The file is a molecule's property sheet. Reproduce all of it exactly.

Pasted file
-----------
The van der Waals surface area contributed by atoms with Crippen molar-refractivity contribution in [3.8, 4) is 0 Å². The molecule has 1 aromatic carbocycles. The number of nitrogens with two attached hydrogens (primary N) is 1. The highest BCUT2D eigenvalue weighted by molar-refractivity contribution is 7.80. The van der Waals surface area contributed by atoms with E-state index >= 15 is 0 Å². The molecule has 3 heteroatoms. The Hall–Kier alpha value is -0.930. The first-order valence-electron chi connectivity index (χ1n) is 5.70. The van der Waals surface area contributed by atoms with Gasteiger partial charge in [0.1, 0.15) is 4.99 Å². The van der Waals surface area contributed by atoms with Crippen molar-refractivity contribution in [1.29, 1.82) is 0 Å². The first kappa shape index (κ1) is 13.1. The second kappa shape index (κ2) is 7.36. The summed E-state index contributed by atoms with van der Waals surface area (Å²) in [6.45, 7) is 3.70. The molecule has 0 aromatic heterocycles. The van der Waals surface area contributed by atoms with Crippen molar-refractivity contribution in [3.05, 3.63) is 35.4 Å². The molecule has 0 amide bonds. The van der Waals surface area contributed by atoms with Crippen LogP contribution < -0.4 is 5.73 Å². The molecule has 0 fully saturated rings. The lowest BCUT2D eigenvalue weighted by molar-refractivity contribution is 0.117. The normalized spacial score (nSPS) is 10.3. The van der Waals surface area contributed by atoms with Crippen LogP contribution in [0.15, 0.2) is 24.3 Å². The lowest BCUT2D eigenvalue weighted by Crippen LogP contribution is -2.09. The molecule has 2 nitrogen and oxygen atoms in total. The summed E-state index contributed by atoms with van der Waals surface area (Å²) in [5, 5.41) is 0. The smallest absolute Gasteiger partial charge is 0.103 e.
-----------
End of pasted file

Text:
The van der Waals surface area contributed by atoms with Crippen molar-refractivity contribution in [3.8, 4) is 0 Å². The molecule has 1 aromatic carbocycles. The number of nitrogens with two attached hydrogens (primary N) is 1. The highest BCUT2D eigenvalue weighted by molar-refractivity contribution is 7.80. The van der Waals surface area contributed by atoms with E-state index >= 15 is 0 Å². The molecule has 3 heteroatoms. The Hall–Kier alpha value is -0.930. The first-order valence-electron chi connectivity index (χ1n) is 5.70. The van der Waals surface area contributed by atoms with Gasteiger partial charge in [0.1, 0.15) is 4.99 Å². The van der Waals surface area contributed by atoms with Crippen molar-refractivity contribution in [1.29, 1.82) is 0 Å². The first kappa shape index (κ1) is 13.1. The second kappa shape index (κ2) is 7.36. The summed E-state index contributed by atoms with van der Waals surface area (Å²) in [6.45, 7) is 3.70. The molecule has 0 aromatic heterocycles. The van der Waals surface area contributed by atoms with Crippen molar-refractivity contribution in [3.05, 3.63) is 35.4 Å². The molecule has 0 amide bonds. The van der Waals surface area contributed by atoms with Crippen LogP contribution < -0.4 is 5.73 Å². The molecule has 0 fully saturated rings. The lowest BCUT2D eigenvalue weighted by molar-refractivity contribution is 0.117. The normalized spacial score (nSPS) is 10.3. The van der Waals surface area contributed by atoms with Crippen LogP contribution in [0.15, 0.2) is 24.3 Å². The lowest BCUT2D eigenvalue weighted by Crippen LogP contribution is -2.09. The molecule has 2 nitrogen and oxygen atoms in total. The summed E-state index contributed by atoms with van der Waals surface area (Å²) in [5, 5.41) is 0. The smallest absolute Gasteiger partial charge is 0.103 e.